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Most work to date on VR/AR technologies has focused on the 3-D visuals, says Zhiyao Duan, an assistant professor of electrical and computer engineering. University of Rochester researchers and Eastman School of Music musicians are working together to make the quality of the audio experience as high as the visuals. (Getty Images photo)

Virtual reality (VR) uses advanced display and immersive audio technologies to create an interactive, three-dimensional image or environment. Augmented reality (AR), meanwhile, uses digital technology to overlay video and audio onto the physical world to provide information and embellish our experiences.

At the University of Rochester, we’re crossing disciplines to collaborate on VR/AR innovations that will revolutionize how we learn, discover, heal, and create as we work to make the world ever better.

logo graphic reads: INTERSECTIONS. A Newscenter series showcasing the University of Rochester's cross-disciplinary approaches to teaching, learning, and researchImagine what it would be like to sit, not in the audience, but in the midst of an orchestra during a rehearsal or concert. To experience firsthand the sounds of string, brass, woodwind, and percussion sections washing over you from every direction. To see the conductor, not from behind, but pointing the baton directly at you.

Using recital halls as their “labs,” and recording some of the best music students in the world, University of Rochester researchers are creating virtual reality videos of concerts that literally immerse viewers “within” the performance onstage.

“Instead of just watching a movie of the concert, you can put headphones on and walk around among the performers,” says Matthew Brown, a professor of music theory at the University’s Eastman School of Music, and one of the researchers on the project. “The more you get inside the performance, the more visceral and exciting the music becomes. This is very different from the normal video you see on YouTube.”

The quality of the sound, of course, is at least as important as the quality of the images. And that’s where this collaboration hopes to make a major contribution.

“Previous AR/VR research has focused mainly on the visual side,” says Zhiyao Duan, an assistant professor of electrical and computer engineering, who is working on the project with Brown and Ming-Lun Lee, an assistant professor of audio and music engineering. “You see the 3-D, but you don’t really hear the audio change when you move your head or look at different objects. The purpose of this proposal is adding 3-D sound. That’s what’s novel here.”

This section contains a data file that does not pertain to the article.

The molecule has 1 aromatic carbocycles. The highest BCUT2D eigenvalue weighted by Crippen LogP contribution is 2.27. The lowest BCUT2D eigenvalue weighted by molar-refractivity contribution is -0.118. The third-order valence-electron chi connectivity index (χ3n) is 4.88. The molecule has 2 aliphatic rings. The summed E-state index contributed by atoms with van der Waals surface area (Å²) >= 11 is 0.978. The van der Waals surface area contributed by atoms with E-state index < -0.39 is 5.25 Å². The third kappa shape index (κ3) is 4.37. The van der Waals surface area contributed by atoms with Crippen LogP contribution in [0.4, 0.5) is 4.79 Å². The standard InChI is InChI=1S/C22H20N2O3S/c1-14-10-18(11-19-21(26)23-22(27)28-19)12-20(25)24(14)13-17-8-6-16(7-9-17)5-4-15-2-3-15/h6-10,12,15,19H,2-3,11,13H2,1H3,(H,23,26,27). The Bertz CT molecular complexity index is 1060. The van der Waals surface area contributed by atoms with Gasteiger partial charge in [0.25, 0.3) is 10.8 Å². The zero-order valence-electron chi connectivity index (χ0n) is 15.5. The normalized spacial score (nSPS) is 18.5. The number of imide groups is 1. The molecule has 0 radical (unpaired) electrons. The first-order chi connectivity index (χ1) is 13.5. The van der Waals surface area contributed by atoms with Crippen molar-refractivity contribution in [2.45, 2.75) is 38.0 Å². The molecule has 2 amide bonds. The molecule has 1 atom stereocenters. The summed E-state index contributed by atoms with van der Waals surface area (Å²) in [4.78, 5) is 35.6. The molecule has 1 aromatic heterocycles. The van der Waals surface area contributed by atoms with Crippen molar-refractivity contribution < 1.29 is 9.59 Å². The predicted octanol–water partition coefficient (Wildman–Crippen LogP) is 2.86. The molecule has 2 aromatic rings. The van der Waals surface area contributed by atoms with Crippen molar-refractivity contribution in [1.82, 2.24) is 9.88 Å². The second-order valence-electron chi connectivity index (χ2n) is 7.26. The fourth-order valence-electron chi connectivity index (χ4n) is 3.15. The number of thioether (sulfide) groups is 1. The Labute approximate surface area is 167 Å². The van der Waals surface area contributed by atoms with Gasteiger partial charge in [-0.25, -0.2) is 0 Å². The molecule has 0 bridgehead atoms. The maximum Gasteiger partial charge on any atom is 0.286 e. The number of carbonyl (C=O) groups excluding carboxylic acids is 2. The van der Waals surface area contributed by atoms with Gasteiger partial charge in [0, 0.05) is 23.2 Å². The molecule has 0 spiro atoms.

Duan’s expertise is in designing intelligent algorithms and systems that can understand sounds (including music) and be applied, for example, to audio-visual analysis of music performances. Meanwhile, Lee, who has degrees in both electrical engineering and musicology, is an expert in audio software programming and sound recording techniques and technology. He is also an active choral director and baritone.

“That’s the strength of this project, because in addition to having access to Eastman and its students, we’ve got the expertise in electrical and computer engineering, and audio and music engineering,” says Brown. Also part of the team is Christopher Winders, who has a PhD in composition from Eastman and helped Brown pioneer TableTopOpera, a music ensemble that produces innovative multimedia performances, including “comic book operas.”

three researchers looking at a computer screen that shows sound levels
From left, Ming-Lun Lee, Zhiyao Duan, and Matthew Brown look at sound level readouts from a microphone in a sound studio they’ve set up in the Computer Studies Building. (University of Rochester photo / Bob Marcotte)

With funding from the University’s AR/VR Initiative, the team has obtained cutting-edge recording equipment, including an Eigenmike 32-channel spherical microphone array. This past semester, they were able to make 11 recordings of Eastman ensembles in live concerts, as well as in rehearsals, where there is greater freedom to experiment.

Much of the effort so far has focused on perfecting what Lee refers to as the “workflow.” For example, “Where do we want to place a microphone? At the best seat in the concert hall? Or do you want to put it over the conductor’s head?” asks Lee. The answer may vary depending on the acoustics of the particular hall, and the size and type of ensemble.

Eventually Duan will develop algorithms to best integrate the audio and visual files.

The researchers envision a host of possible applications, from enhanced listener enjoyment to feedback for performers, live streaming of University concerts, and music therapy for patients.

“We read stories that classical music is losing its relevance,” Brown says. “This is a way to make the experience of classical music more exciting than just sitting and watching a bunch of people in penguin suits performing. The idea that you could interact with the environment, and move around in it, strikes me as being a really powerful way for us to make the music more relevant to younger audiences.”

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